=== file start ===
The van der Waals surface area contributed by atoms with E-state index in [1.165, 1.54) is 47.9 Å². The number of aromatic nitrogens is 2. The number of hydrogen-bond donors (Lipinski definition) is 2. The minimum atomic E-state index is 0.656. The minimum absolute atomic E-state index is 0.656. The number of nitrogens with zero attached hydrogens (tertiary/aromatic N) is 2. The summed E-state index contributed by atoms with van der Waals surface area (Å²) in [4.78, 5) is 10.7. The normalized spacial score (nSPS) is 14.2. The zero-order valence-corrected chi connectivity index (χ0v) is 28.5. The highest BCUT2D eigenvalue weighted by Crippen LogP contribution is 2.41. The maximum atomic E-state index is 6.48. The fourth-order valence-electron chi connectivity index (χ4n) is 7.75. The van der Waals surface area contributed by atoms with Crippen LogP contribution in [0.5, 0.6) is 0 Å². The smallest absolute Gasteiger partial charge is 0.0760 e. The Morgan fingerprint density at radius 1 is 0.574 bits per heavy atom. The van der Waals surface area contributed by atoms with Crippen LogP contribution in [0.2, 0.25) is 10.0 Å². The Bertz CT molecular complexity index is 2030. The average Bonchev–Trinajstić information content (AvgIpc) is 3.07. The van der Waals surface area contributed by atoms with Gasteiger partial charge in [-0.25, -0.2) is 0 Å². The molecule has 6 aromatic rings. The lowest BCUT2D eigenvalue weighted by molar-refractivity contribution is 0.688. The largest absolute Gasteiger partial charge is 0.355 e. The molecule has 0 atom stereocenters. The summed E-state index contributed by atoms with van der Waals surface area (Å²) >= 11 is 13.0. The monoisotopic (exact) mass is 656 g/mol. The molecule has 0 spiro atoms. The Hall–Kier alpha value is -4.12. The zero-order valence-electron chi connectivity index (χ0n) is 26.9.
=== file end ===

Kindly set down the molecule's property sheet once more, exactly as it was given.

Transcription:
The van der Waals surface area contributed by atoms with E-state index in [1.165, 1.54) is 47.9 Å². The number of aromatic nitrogens is 2. The number of hydrogen-bond donors (Lipinski definition) is 2. The minimum atomic E-state index is 0.656. The minimum absolute atomic E-state index is 0.656. The number of nitrogens with zero attached hydrogens (tertiary/aromatic N) is 2. The summed E-state index contributed by atoms with van der Waals surface area (Å²) in [4.78, 5) is 10.7. The normalized spacial score (nSPS) is 14.2. The zero-order valence-corrected chi connectivity index (χ0v) is 28.5. The highest BCUT2D eigenvalue weighted by Crippen LogP contribution is 2.41. The maximum atomic E-state index is 6.48. The fourth-order valence-electron chi connectivity index (χ4n) is 7.75. The van der Waals surface area contributed by atoms with Crippen LogP contribution in [0.5, 0.6) is 0 Å². The smallest absolute Gasteiger partial charge is 0.0760 e. The Morgan fingerprint density at radius 1 is 0.574 bits per heavy atom. The van der Waals surface area contributed by atoms with Crippen LogP contribution in [0.2, 0.25) is 10.0 Å². The Bertz CT molecular complexity index is 2030. The average Bonchev–Trinajstić information content (AvgIpc) is 3.07. The van der Waals surface area contributed by atoms with Gasteiger partial charge in [-0.25, -0.2) is 0 Å². The molecule has 6 aromatic rings. The lowest BCUT2D eigenvalue weighted by molar-refractivity contribution is 0.688. The largest absolute Gasteiger partial charge is 0.355 e. The molecule has 0 atom stereocenters. The summed E-state index contributed by atoms with van der Waals surface area (Å²) >= 11 is 13.0. The monoisotopic (exact) mass is 656 g/mol. The molecule has 0 spiro atoms. The Hall–Kier alpha value is -4.12. The zero-order valence-electron chi connectivity index (χ0n) is 26.9.